fare


From The Collaborative International Dictionary of English v.0.48:

Fare \Fare\ (f[^a]r), v. i. [imp. & p. p. Fared; p. pr. & vb.
   n. Faring.] [AS. faran to travel, fare; akin to OS., Goth.,
   & OHG. faran to travel, go, D. varen, G. fahren, OFries.,
   Icel., & Sw. fara, Dan. fare, Gr. ????? a way through,
   ??????? a ferry, strait, ???????? to convey, ?????????? to
   go, march, ????? beyond, on the other side, ????? to pass
   through, L. peritus experienced, portus port, Skr. par to
   bring over. [root]78. Cf. Chaffer, Emporium, Far,
   Ferry, Ford, Peril, Port a harbor, Pore, n.]
   1. To go; to pass; to journey; to travel.
      [1913 Webster]

            So on he fares, and to the border comes
            Of Eden.                              --Milton.
      [1913 Webster]

   2. To be in any state, or pass through any experience, good
      or bad; to be attended with any circummstances or train of
      events, fortunate or unfortunate; as, he fared well, or
      ill.
      [1913 Webster]

            So fares the stag among the enraged hounds.
                                                  --Denham.
      [1913 Webster]

            I bid you most heartily well to fare. --Robynson
                                                  (More's
                                                  Utopia).
      [1913 Webster]

            So fared the knight between two foes. --Hudibras.
      [1913 Webster]

   3. To be treated or entertained at table, or with bodily or
      social comforts; to live.
      [1913 Webster]

            There was a certain rich man which . . . fared
            sumptuously every day.                --Luke xvi.
                                                  19.
      [1913 Webster]

   4. To happen well, or ill; -- used impersonally; as, we shall
      see how it will fare with him.
      [1913 Webster]

            So fares it when with truth falsehood contends.
                                                  --Milton.
      [1913 Webster]

   5. To behave; to conduct one's self. [Obs.]
      [1913 Webster]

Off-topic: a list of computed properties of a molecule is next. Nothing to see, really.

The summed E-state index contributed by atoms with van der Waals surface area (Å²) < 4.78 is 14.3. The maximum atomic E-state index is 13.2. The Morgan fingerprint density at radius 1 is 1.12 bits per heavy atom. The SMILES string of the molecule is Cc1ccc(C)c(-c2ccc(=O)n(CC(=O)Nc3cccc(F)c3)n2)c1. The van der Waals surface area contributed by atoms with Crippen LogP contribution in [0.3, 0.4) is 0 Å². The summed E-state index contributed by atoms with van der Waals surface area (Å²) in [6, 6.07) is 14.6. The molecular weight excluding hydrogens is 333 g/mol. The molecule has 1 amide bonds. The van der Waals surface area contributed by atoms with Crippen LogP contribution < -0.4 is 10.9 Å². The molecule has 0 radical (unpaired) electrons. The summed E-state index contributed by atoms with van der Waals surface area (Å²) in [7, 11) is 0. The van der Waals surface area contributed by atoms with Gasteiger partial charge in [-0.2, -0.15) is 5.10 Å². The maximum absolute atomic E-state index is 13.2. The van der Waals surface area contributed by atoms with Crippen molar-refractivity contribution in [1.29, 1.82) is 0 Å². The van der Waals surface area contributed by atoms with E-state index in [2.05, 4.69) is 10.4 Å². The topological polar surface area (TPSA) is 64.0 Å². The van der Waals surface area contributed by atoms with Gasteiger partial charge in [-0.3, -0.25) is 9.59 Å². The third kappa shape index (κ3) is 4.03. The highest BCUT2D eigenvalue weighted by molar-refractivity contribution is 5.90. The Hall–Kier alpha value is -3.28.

She ferde [fared] as she would die.   --Chaucer.
      [1913 Webster]
.

From The Collaborative International Dictionary of English v.0.48:

Fare \Fare\, n. [AS. faru journey, fr. faran. See Fare, v.]
   1. A journey; a passage. [Obs.]
      [1913 Webster]

            That nought might stay his fare.      --Spenser.
      [1913 Webster]

   2. The price of passage or going; the sum paid or due for
      conveying a person by land or water; as, the fare for
      crossing a river; the fare in a coach or by railway.
      [1913 Webster]

   3. Ado; bustle; business. [Obs.]
      [1913 Webster]

            The warder chid and made fare.        --Chaucer.
      [1913 Webster]

   4. Condition or state of things; fortune; hap; cheer.
      [1913 Webster]

            What fare? what news abroad ?         --Shak.
      [1913 Webster]

   5. Food; provisions for the table; entertainment; as, coarse
      fare; delicious fare. "Philosophic fare." --Dryden.
      [1913 Webster]

   6. The person or persons conveyed in a vehicle; as, a full
      fare of passengers. --A. Drummond.
      [1913 Webster]

   7. The catch of fish on a fishing vessel.
      [1913 Webster]

   Bill of fare. See under Bill.

   Fare indicator or  Fare register, a device for recording
      the number of passengers on a street car, etc.

   Fare wicket.
      (a) A gate or turnstile at the entrance of toll bridges,
          exhibition grounds, etc., for registering the number
          of persons passing it.
      (b) An opening in the door of a street car for purchasing
          tickets of the driver or passing fares to the
          conductor. --Knight.
          [1913 Webster]
Feedback Form